Military sexual trauma care
VA North Texas providers receive training in clinical care that is responsive to the needs of Veterans who have a history of military sexual trauma (MST). MST refers to sexual assault or sexual harassment which occurred during military service.
Connect with our MST coordinator
Military sexual trauma, or MST, is the term used by VA to refer to experiences of sexual assault or sexual harassment experienced during military service.
More concretely, MST includes any sexual activity that you are involved with against your will. Examples include:
- Being pressured into sexual activities (such as with threats of negative treatment if you refuse to cooperate or promises of better treatment in exchange for sex)
- Sexual contact or activities without your consent, including when you were asleep or intoxicated
- Being overpowered or physically forces to have sex
- Being touched or grabbed in a sexual way that made you uncomfortable, including during hazing experiences
- Comments about your body or sexual activities that you found threatening
- Unwanted sexual advances that you found threatening
The identity or characteristics of the perpetrator, whether you were on or off duty at the time, and whether you were on or off base at the time do not matter.
To receive MST-related care, you don’t need to have reported the MST at the time or have other proof that the MST happened. Veterans don't need to have a service-connected disability rating, and you may be able to get MST-related care even if you aren’t eligible for other VA services.
Here’s how to access VA's MST-related services:
- If you have a VA health care provider, consider telling that person that you experienced MST. All VA primary care and mental health providers complete training on MST and the treatment needs of people who've experienced it. Your provider can offer treatment referrals and support as needed.
- Call the VA North Texas MST coordinator. You can ask to speak with a provider of a specific gender if that would make you feel more comfortable.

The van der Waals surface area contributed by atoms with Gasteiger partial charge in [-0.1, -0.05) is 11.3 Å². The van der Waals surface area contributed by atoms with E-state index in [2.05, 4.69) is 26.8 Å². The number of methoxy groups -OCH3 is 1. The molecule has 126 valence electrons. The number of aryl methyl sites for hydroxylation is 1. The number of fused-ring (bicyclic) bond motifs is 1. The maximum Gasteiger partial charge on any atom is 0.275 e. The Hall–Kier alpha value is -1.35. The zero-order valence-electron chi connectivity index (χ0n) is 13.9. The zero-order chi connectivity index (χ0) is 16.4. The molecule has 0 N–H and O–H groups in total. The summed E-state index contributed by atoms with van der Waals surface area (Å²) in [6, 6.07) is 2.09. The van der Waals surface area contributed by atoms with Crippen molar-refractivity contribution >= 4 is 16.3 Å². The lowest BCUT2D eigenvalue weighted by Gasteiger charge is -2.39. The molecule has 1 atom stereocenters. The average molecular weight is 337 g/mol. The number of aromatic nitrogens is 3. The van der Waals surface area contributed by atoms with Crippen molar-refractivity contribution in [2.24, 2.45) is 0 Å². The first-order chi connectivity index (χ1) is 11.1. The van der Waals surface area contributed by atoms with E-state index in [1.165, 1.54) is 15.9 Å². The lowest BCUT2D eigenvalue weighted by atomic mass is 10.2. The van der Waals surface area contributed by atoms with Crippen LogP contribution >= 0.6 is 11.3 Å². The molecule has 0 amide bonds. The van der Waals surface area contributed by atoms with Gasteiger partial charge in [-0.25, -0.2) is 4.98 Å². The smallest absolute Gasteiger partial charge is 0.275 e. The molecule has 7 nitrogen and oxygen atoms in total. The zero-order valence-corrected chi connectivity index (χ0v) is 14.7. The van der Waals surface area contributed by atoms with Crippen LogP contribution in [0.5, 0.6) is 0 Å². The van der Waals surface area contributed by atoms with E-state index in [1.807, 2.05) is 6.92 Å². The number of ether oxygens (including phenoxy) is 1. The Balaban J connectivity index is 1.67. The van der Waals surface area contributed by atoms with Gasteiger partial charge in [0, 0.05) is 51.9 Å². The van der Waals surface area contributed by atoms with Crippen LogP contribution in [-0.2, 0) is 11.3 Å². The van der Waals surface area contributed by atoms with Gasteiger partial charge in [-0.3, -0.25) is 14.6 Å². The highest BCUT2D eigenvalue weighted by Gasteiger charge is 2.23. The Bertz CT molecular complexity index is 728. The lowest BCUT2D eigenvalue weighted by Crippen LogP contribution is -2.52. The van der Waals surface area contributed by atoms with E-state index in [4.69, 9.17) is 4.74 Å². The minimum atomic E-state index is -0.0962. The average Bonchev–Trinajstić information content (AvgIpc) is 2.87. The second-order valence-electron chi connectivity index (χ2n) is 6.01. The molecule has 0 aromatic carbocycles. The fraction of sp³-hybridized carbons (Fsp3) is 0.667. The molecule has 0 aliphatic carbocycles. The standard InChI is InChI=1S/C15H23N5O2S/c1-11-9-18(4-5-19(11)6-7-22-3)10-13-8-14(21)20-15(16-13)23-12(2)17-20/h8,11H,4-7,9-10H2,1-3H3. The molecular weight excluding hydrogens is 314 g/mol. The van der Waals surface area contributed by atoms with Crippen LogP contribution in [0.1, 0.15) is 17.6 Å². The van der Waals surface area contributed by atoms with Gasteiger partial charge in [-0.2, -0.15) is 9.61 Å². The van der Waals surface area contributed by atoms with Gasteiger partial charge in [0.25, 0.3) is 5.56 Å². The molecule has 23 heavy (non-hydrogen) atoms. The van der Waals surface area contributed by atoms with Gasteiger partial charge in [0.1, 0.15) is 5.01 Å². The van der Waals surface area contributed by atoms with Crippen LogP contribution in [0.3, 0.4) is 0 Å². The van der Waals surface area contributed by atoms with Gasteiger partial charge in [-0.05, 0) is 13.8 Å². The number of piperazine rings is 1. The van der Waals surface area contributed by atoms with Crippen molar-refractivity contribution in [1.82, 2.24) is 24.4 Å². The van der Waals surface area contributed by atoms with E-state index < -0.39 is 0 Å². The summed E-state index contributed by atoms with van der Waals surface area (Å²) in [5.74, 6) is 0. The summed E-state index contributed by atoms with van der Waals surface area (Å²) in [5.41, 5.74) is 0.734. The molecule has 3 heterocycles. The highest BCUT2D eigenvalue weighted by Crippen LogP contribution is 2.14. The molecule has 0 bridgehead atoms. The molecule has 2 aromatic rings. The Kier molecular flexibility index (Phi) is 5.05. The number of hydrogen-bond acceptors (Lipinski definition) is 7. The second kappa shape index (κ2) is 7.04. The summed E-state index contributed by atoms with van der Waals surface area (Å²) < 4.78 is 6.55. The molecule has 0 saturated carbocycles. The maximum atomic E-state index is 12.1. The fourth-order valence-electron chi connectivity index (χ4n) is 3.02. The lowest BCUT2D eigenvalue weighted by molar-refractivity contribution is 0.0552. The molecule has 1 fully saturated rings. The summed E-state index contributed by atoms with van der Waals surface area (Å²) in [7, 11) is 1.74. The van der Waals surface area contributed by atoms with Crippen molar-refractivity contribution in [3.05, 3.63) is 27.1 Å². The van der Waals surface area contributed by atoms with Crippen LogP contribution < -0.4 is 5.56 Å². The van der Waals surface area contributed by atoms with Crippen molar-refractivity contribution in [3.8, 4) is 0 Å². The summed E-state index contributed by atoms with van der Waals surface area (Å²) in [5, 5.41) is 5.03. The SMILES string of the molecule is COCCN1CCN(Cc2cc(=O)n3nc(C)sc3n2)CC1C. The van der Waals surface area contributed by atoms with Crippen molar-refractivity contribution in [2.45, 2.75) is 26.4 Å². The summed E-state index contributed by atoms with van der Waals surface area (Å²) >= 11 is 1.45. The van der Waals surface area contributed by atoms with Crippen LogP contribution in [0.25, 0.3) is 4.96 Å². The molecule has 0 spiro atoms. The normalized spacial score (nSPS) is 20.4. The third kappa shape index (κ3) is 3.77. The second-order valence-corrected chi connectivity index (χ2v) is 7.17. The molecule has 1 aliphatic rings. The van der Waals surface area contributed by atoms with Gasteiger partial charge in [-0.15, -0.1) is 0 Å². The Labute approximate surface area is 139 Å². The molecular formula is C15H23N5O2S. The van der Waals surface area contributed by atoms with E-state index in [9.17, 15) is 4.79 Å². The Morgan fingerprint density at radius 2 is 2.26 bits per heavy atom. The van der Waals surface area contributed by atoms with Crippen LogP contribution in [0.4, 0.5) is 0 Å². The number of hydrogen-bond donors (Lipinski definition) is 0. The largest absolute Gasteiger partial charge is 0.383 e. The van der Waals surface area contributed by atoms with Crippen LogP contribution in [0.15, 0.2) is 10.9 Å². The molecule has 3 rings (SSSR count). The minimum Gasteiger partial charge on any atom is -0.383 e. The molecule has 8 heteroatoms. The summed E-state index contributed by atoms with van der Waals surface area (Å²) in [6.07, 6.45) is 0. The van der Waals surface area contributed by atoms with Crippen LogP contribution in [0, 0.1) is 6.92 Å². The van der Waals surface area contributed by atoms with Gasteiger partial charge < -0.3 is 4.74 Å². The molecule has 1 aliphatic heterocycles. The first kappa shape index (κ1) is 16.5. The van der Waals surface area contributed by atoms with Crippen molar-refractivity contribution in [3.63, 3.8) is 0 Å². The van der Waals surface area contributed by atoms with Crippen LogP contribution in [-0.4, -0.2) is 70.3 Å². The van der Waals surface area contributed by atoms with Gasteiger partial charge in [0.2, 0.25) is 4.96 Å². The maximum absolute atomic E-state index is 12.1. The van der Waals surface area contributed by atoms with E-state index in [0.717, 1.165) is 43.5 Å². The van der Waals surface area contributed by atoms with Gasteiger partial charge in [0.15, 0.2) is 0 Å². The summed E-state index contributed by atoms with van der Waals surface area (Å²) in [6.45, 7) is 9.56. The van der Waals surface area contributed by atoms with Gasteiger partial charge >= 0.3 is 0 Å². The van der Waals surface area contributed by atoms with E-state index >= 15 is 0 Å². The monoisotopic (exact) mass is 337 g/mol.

Find a VA medical center near you
- Contact a Vet Center and ask to speak with someone about MST-related counseling.
Find a Vet Center near you
- If you’re homeless or at risk of becoming homeless:
- Contact the National Call Center for Homeless Veterans at 877-424-3838 for help 24 hours a day, 7 days a week. A trained VA counselor will offer information about VA homeless programs, health care, and other services in your area. The call is free and confidential.
- Visit our website to learn about VA programs for Veterans who are homeless.
Learn about our homelessness programs
- Call or visit your local VA Community Resource and Referral Center. Even if you don’t qualify for VA health care, our staff can help you find non-VA resources you may qualify for in your community.
Find your local Community Resource and Referral Center
You can also call the VA general information hotline at 800-827-1000, Monday through Friday, 8:00 a.m. to 9:00 p.m. ET.
Veterans can receive compensation for conditions that started or got worse in the line of duty. This includes injuries or disabilities related to MST. If you have questions, a Veterans Benefits Administration (VBA) MST outreach coordinator at your nearest regional office can explain more.
Or get help applying for disability compensation by:
- Go to our VA mental health website to download MST brochures and fact sheets as well as the self-help “Beyond MST” app. You can also learn more about our programs and services.
Learn more about MST and VA's services
- Play a video about MST, its effects on survivors, and VA services available to assist in recovery from MST.
Play the video (YouTube)
- Go to the Make the Connection website to hear stories from Veterans about their recovery from MST, and find more resources and support.
Go to the Make the Connection website
- If you're a current service member, please consider visiting the Department of Defense (DoD) Safe Helpline website, a crisis support service for members of the DOD community affected by sexual assault. When you contact the Safe Helpline, you don't have to give your name and can remain anonymous. You can get 1-on-1 advice, support, and information 24/7—by phone, text, or online chat. You can also connect with a sexual assault response coordinator near your base or installation.